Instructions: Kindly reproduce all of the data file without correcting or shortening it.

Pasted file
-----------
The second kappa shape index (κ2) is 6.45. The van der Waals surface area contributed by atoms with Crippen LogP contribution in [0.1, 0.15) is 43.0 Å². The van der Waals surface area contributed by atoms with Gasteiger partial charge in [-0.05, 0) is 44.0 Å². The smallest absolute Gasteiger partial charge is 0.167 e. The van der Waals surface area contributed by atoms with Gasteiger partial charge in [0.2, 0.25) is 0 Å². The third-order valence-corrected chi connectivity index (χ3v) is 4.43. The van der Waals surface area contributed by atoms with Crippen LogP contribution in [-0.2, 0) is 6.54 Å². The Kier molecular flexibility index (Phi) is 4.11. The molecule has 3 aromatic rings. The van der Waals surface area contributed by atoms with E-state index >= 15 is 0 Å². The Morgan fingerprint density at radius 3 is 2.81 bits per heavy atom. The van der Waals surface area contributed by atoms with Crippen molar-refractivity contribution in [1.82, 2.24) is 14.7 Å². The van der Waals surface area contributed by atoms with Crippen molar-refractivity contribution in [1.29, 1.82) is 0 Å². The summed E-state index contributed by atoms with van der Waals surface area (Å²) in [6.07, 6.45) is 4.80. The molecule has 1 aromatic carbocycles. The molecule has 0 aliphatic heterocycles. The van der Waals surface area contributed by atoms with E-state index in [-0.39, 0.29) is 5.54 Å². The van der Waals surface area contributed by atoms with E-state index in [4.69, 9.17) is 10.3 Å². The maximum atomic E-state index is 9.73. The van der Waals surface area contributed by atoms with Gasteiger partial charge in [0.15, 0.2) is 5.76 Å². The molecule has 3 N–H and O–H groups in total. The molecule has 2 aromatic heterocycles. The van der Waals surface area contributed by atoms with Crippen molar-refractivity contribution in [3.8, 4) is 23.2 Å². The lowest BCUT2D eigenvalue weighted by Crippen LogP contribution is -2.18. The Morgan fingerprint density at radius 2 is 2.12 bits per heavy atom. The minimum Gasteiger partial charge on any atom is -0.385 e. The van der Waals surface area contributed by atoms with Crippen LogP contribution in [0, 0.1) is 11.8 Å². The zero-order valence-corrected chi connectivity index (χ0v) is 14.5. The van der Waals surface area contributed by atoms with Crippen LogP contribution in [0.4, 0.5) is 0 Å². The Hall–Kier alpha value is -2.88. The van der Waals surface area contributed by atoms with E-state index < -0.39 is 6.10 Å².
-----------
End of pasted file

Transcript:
The second kappa shape index (κ2) is 6.45. The van der Waals surface area contributed by atoms with Crippen LogP contribution in [0.1, 0.15) is 43.0 Å². The van der Waals surface area contributed by atoms with Gasteiger partial charge in [-0.05, 0) is 44.0 Å². The smallest absolute Gasteiger partial charge is 0.167 e. The van der Waals surface area contributed by atoms with Gasteiger partial charge in [0.2, 0.25) is 0 Å². The third-order valence-corrected chi connectivity index (χ3v) is 4.43. The van der Waals surface area contributed by atoms with Crippen LogP contribution in [-0.2, 0) is 6.54 Å². The Kier molecular flexibility index (Phi) is 4.11. The molecule has 3 aromatic rings. The van der Waals surface area contributed by atoms with E-state index >= 15 is 0 Å². The Morgan fingerprint density at radius 3 is 2.81 bits per heavy atom. The van der Waals surface area contributed by atoms with Crippen molar-refractivity contribution in [1.82, 2.24) is 14.7 Å². The van der Waals surface area contributed by atoms with Crippen molar-refractivity contribution in [1.29, 1.82) is 0 Å². The summed E-state index contributed by atoms with van der Waals surface area (Å²) in [6.07, 6.45) is 4.80. The molecule has 1 aromatic carbocycles. The molecule has 0 aliphatic heterocycles. The van der Waals surface area contributed by atoms with E-state index in [-0.39, 0.29) is 5.54 Å². The van der Waals surface area contributed by atoms with E-state index in [4.69, 9.17) is 10.3 Å². The maximum atomic E-state index is 9.73. The van der Waals surface area contributed by atoms with Gasteiger partial charge in [0.15, 0.2) is 5.76 Å². The molecule has 3 N–H and O–H groups in total. The molecule has 2 aromatic heterocycles. The van der Waals surface area contributed by atoms with Crippen molar-refractivity contribution in [3.8, 4) is 23.2 Å². The lowest BCUT2D eigenvalue weighted by Crippen LogP contribution is -2.18. The Morgan fingerprint density at radius 2 is 2.12 bits per heavy atom. The minimum Gasteiger partial charge on any atom is -0.385 e. The van der Waals surface area contributed by atoms with Crippen LogP contribution in [0, 0.1) is 11.8 Å². The zero-order valence-corrected chi connectivity index (χ0v) is 14.5. The van der Waals surface area contributed by atoms with Crippen LogP contribution in [0.4, 0.5) is 0 Å². The Hall–Kier alpha value is -2.88. The van der Waals surface area contributed by atoms with E-state index < -0.39 is 6.10 Å².